For a knife??? I have a Gerber interchangable blade for utility, bone saw and skinning. I think it cost me about $50. But you could do fine with any knife that kept a descent edge.

There is no place in PA I would need a GPS to find my way out of the woods. A good map and map reading skills is all you need. When in doubt, walk down hill until you get to the nearest road.

Happy Hunting, let us know how it goes


March 29, 2008, 11:42 AM
Get a good quality treestand. I personally recommend Gorilla climbing stands. A climbing stand will allow you to change where you hunt day to day and be simple to use. I for one consider it utterly foolish to be hunting deer without being in a stand for both scent and safety reasons.

March 29, 2008, 03:48 PM
HOLY CRAP. Now I am thinking about getting out of deer hunting. I didnt realize that you have to be in the upper income bracket to hunt. I better get my hunting guide back out.
I think it is great that some of you would only buy the cream of the crop. But if the guy is just getting in to deer hunting, I am thinking you can get away with a lot less money. Mabey I am all wrong. When I started 10 years ago, I bought a $100 shot gun, cheap army surplus camo, GOOD BOOTS, some long johns, and few boxxes of shells. I am quite sure I didnt invest $1500-2000. My first deer was a basket 6, was back at the house 08:30 for coffee opening morning.
Since then I have added a couple of guns, cheap Mossbergs, Knight disc, H&R ultra slug, H&R sb2-44, T/C Contender. I have all 3 of my kids and a couple others hunting with me. I did have to splurge a couple years ago and buy a deep freeze. For some reason we have stupid deer in Indiana. They didnt realize we had the cheap stuff:p. What a tasty mistake.
Buy what you can afford, practice until you are comfortable with you skill, dress for the weather and go get a deer.

March 29, 2008, 05:02 PM
Hey Dave, I'm another Dave from PA. Grew up in Pittsburgh, and I've spent plenty of time in Potter County too. I didn't get into hunting until I'd been in Maine for 20 years. But I did spend waaaaaaaaaaaaaaay less than two grand on it, although after two seasons I still haven't bagged a deer, although I have had a lot of fun trying. So take my advice with a grain of salt, there are plenty of better sources of info to be found here.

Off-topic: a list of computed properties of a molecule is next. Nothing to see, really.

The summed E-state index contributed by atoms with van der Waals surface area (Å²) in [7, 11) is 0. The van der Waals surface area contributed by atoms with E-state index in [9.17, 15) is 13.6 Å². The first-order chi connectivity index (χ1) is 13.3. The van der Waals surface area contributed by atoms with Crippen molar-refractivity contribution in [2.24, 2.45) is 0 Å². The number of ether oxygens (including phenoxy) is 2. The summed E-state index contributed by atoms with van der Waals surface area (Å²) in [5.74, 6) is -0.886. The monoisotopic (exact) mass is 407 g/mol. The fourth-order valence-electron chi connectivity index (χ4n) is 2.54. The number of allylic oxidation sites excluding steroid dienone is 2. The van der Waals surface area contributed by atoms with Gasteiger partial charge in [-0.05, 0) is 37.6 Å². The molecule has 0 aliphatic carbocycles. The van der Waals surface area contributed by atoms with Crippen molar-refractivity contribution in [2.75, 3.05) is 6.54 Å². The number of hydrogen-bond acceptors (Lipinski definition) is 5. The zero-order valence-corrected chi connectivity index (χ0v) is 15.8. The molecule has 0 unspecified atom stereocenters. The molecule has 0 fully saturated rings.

Here's my number one tip, look at Sierra Trading Post. They've got a great website, and I've found amazing deals there, just go to the hunting section.

Like I said I've never bagged a deer, but I did spend over ten years as a professional cook. I've cut a lot of meat, and I highly recommend a fixed blade knife. They're way easier to clean, think about cleaning blood and hair from a folder. Go with something with a blade that's less than four inches, three is really all you need.

If possible try to spend some time in the woods where you plan to hunt before you invest in too much gear. You'll find out if you need insulated boots, or insulated knee high waterproof boot, and the more time you spend out there the better you'll know what the deer are up to.

March 31, 2008, 11:15 AM
Although I think your budget is plenty to get you up and running for deer season, I found a way to stretch the budget - used clothing stores! I have 4 kids, so get a lot of clothes at Goodwill, etc. We have one local called Value-Village. They usually have wool coats, heavy pants, etc.

I actually found a blaze camo insulated coverall there - looked absolutely brand new - $10.

March 31, 2008, 06:38 PM
Garage/estate sales are pretty good too.

March 31, 2008, 09:59 PM
I use a Ruger 77 .270 and its always done the trick for me in WV. One thing I like is that its an all-weather: synthetic stock and stainless steel. Its not as pretty, but it shoots well and is a little lighter to carry. If you get rained on and put it away damp for the night there arent gonna be rust spots in the morning. My friend uses a Remington 710. You can get them scoped with a Bushnell 3x9 for 300. It has the worst action of any rifle I've ever used but it shoots really, really straight. I use a Leupold 3-9 scope which works great. Just make sure to get some good boots and socks. Those little clip-on butt pads are nice too if you're gonna be sitting.

April 1, 2008, 05:15 AM
Although I think your budget is plenty to get you up and running for deer season, I found a way to stretch the budget - used clothing stores! I have 4 kids, so get a lot of clothes at Goodwill, etc. We have one local called Value-Village. They usually have wool coats, heavy pants, etc.